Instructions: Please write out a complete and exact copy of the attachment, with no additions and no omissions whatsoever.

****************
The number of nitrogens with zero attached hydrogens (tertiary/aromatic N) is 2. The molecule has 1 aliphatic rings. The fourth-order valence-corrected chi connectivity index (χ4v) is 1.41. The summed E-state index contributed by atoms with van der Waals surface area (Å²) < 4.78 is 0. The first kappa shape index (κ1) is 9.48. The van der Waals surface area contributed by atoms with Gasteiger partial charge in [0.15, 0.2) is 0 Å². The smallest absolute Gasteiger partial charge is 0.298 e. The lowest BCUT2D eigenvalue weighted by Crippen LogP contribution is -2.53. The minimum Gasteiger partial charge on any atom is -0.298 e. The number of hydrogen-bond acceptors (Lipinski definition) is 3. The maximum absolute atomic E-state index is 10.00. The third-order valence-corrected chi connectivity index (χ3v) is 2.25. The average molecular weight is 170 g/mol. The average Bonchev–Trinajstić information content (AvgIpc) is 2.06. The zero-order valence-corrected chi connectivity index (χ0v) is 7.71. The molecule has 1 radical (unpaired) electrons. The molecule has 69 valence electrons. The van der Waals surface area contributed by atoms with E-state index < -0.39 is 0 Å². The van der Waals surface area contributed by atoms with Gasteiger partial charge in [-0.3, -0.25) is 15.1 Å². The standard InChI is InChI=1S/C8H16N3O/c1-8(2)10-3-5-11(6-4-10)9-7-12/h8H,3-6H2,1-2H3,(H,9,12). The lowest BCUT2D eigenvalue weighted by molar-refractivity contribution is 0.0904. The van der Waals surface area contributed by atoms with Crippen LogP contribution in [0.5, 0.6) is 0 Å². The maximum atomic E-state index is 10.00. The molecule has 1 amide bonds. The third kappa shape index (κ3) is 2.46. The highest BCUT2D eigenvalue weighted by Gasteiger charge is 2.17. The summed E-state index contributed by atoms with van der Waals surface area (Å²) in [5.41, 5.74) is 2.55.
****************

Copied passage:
The number of nitrogens with zero attached hydrogens (tertiary/aromatic N) is 2. The molecule has 1 aliphatic rings. The fourth-order valence-corrected chi connectivity index (χ4v) is 1.41. The summed E-state index contributed by atoms with van der Waals surface area (Å²) < 4.78 is 0. The first kappa shape index (κ1) is 9.48. The van der Waals surface area contributed by atoms with Gasteiger partial charge in [0.15, 0.2) is 0 Å². The smallest absolute Gasteiger partial charge is 0.298 e. The lowest BCUT2D eigenvalue weighted by Crippen LogP contribution is -2.53. The minimum Gasteiger partial charge on any atom is -0.298 e. The number of hydrogen-bond acceptors (Lipinski definition) is 3. The maximum absolute atomic E-state index is 10.00. The third-order valence-corrected chi connectivity index (χ3v) is 2.25. The average molecular weight is 170 g/mol. The average Bonchev–Trinajstić information content (AvgIpc) is 2.06. The zero-order valence-corrected chi connectivity index (χ0v) is 7.71. The molecule has 1 radical (unpaired) electrons. The molecule has 69 valence electrons. The van der Waals surface area contributed by atoms with E-state index < -0.39 is 0 Å². The van der Waals surface area contributed by atoms with Gasteiger partial charge in [-0.3, -0.25) is 15.1 Å². The standard InChI is InChI=1S/C8H16N3O/c1-8(2)10-3-5-11(6-4-10)9-7-12/h8H,3-6H2,1-2H3,(H,9,12). The lowest BCUT2D eigenvalue weighted by molar-refractivity contribution is 0.0904. The van der Waals surface area contributed by atoms with Crippen LogP contribution in [0.5, 0.6) is 0 Å². The maximum atomic E-state index is 10.00. The molecule has 1 amide bonds. The third kappa shape index (κ3) is 2.46. The highest BCUT2D eigenvalue weighted by Gasteiger charge is 2.17. The summed E-state index contributed by atoms with van der Waals surface area (Å²) in [5.41, 5.74) is 2.55.